Armies of Liberation

Jane Novak's blog about Yemen

Systematic fraud in voter registration in uncontested Yemeni presidential election?

Filed under: Aden, Elections — by Jane Novak at 6:25 pm on Sunday, February 19, 2012

This video purports to show SCER workers in Aden have issued several voter cards to the same individual voters as well as certified checks as payment for voting for Hadi. This kind of fraud was quite common in 2006 when registered male voters exceeded Yemeni men. Then the regime also redeployed army units to opposition strong holds as there are several definitions of domicile in the law.

(Update: I posted the video to the SCERs FB page and asked if it was true, and they deleted it, so I guess it is true. They didn’t deny it, explain it as a rogue worker, say they would investigate or call me a zionist, they just deleted it. Update 2: Some Yemenis are saying these are old voter cards from the 2006 election as southerners claim people have been trucked in to vote. )

While its absurd to buy votes in an uncontested election, the registration fraud in Aden is likely meant to undermine the southern boycott of the poll. Its unclear to me from the vid if these are new double registrations or if these are these duplicates from the last “free and fair” election. But they are current checks. With all the new donor cash floating around, there could be quite a high turn out in Aden on paper. With all the prior strong-arming of those who objected to the plan and the election, I doubt the US would discourage buying votes as long as the result looks good in the western media in time for the US presidential election.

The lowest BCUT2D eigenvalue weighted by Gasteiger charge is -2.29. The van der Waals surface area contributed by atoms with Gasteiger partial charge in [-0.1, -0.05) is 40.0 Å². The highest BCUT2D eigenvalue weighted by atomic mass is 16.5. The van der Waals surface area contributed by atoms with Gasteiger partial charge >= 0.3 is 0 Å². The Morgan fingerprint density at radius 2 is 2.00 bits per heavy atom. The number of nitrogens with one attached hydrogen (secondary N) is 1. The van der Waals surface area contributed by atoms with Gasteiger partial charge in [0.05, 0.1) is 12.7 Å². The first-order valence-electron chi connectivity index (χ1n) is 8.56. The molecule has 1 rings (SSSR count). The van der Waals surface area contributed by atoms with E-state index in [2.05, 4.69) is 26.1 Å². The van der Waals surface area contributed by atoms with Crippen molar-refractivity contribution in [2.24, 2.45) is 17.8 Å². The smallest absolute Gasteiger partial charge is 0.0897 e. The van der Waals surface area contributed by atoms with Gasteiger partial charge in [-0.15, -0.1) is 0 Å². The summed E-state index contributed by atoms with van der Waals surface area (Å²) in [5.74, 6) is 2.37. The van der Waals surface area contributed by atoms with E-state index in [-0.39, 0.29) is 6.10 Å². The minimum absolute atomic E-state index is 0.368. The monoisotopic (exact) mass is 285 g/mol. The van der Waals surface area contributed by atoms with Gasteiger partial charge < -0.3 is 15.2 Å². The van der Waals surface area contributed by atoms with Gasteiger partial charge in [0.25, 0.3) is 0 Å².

The point of the bizarre 48 million dollar single-candidate election is to give constitutional legitimacy to Hadi by a public mandate, but the public overtly and continuously rejected the GCC blueprint which supersedes the constitution and all Yemeni law anyway.

I don’t think it has really sunk in yet to the pubic that GCC document is the law of the land for the next two years and cannot be challenged within Yemen. In the event of a failure of consensus, Hadi makes the final decisions. The plan creates a new dictatorship that is required to accept international supervision. Maybe that’s why it wasn’t widely published or discussed. It’s an international trusteeship, which might not be bad with the right administrators, but the UN and US embassy are trying to sneak it by the citizenry while calling it democracy.

Under the GCC plan, Southerners are invited to the upcoming national conference to discuss how to best accomplish a stable unified Yemen. A future referendum on unity is not an option. (But if the military restructuring is done prior to the enfranchisement of southern citizens, it will inflame passions and harden positions.) The causes of the Saada war will be explored. The new constitution will be written in three months (although the 1990 constitution before the later amendments isn’t so bad, it was just never enforced or interpreted and needs a bill of rights.) There will be some kind of justice for the protesters harmed in 2011. Those injured or killed before are unacknowledged and there’s no proposed remedy for them. Saleh and his regime got immunity and maybe the past war crimes and theft will all fade into smoke.Or else the US is creating another red line, another false reality and another source of tension to bubble on the streets until it explodes.